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An anonymous friend recently suggested an intriguing equivalence to me: the problem of ignorance in Advaita Vedānta is effectively an Indian form of theodicy.

Let’s back up a bit for those who aren’t familiar with Advaita Vedānta (or theodicy). Vedānta is philosophy based on the “end of the Vedas,” the Upaniṣads – sacred Indian texts often considered “Hindu” (although there are a lot of problems with that term). The Sanskrit advaita means “non-dual”; Advaita Vedānta, associated above all with the philosophical teacher Śaṅkara, is the kind of Vedānta that says everything is really one, and not two (or more). Especially, there is no duality between subject and object. The universe is all one, and each of us ultimately is that one. We seem to perceive multiplicity in the world, but only because of our ignorance. Multiplicity is an illusion; really, all is one. This one is expressed with the word sat, meaning existence, truth, even goodness.

But the difficult question for an Advaitin to answer is: where does that ignorance come from? How can it even exist? Śaṅkkara’s great critic Rāmānuja, from a different (theistic) school of Vedānta, thought that this was a damning criticism of the Advaita view. Either ignorance is part of the one truth or it isn’t. If it isn’t, then things are not one after all; ignorance is a second thing. But if ignorance is a part of the truth, how can it maintain its status as truth, as goodness?

Advaitins have proposed some answers to this question. But what interests me here is the status of the question itself. As far as I can tell, it strikes at the very heart of Advaitin tradition in exactly the same way that the problem of suffering strikes at the heart of Abrahamic monotheism. Jews, Christians and Muslims accept, as fundamental to the universe, a being who is both omnipotent and omnibenevolent. Such a fact would seem to imply that the world is perfectly good. How then can we live in a world full of suffering, of earthquakes and plagues and hurricanes and degenerative disorders? Similarly, Advaitins accept that fundamental to the universe is a single perfect truth; how then can we live in a world in which everyone is ignorant? (For Advaitins, as for Buddhists, ignorance is a central cause of suffering.)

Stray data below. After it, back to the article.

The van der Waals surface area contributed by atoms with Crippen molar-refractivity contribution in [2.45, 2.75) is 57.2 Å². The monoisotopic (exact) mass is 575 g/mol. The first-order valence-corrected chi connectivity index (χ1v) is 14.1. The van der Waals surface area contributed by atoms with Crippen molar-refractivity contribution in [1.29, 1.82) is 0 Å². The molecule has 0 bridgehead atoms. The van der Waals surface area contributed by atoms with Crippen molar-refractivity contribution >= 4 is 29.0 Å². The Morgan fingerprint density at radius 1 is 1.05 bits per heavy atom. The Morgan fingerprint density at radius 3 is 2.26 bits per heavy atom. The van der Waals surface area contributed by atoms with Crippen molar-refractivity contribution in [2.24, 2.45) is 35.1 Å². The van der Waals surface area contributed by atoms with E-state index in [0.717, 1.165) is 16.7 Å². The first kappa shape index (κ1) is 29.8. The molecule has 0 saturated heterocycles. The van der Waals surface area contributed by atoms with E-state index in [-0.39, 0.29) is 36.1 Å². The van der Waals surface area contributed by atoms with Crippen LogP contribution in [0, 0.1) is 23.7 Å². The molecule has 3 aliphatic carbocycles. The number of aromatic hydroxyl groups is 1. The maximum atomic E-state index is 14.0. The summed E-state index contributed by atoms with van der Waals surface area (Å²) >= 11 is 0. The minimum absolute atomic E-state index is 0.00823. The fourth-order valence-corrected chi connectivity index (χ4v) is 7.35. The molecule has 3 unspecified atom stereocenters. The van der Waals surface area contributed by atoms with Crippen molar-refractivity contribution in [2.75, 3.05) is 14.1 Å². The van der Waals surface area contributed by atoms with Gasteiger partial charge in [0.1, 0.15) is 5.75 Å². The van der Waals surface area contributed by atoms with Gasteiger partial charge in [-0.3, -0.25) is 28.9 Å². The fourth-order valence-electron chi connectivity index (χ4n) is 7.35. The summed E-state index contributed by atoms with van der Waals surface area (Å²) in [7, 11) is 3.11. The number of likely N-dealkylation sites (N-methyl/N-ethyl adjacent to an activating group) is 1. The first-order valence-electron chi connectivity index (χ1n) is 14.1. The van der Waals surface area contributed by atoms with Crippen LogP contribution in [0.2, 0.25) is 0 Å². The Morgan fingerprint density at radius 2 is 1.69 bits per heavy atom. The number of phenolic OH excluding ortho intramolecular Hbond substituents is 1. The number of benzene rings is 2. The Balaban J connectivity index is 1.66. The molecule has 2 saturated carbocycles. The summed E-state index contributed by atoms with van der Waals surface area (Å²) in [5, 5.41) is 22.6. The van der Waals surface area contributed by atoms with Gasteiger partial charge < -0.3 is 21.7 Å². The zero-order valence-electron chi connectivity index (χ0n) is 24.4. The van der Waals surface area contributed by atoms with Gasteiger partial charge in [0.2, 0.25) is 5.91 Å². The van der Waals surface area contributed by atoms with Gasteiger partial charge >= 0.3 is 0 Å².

Getting into the prevailing answers to these questions (which I’m not yet sure I understand) is a subject for another time. What I’m interested in here is the structural similarity of the questions, which seems to point to still deeper similarities. Reality’s bad features are difficult for both Advaitins and monotheists to explain; they’re difficult because both effectively seem to place goodness at the heart of reality. (One might then suspect that Plato, with his view that the Good underlies being, would have a similar problem.)

By contrast, little of this seems to be a problem for Buddhists – at least South Asian Buddhists. Robert Gimello once said, in a class I took, that “Where does ignorance come from?” is a problem for Buddhists comparable to theodicy, in that it is seemingly unsolvable. The twelve-step process of causation in paṭiccasamuppāda, “dependent co-arising,” begins with ignorance; we don’t hear where it comes from. But for the Buddha of the Pali suttas, at least, it really doesn’t matter where it comes from. That’s a “question that tends not to edification,” a question that does nothing to get us out of suffering. Not all metaphysical questions fall in that category; we need to know the true nature of the self and of karma, or we’ll remain mired in ignorance and therefore in suffering. But where the ignorance comes from? Not important. By contrast, knowing the nature of the ultimate truth is essential to Advaita; and understanding God’s perfection is central to understanding God at all. The difference, it seems to me, is that early Buddhist thought, unlike these other two varieties of thought, does not see goodness at the heart of existence.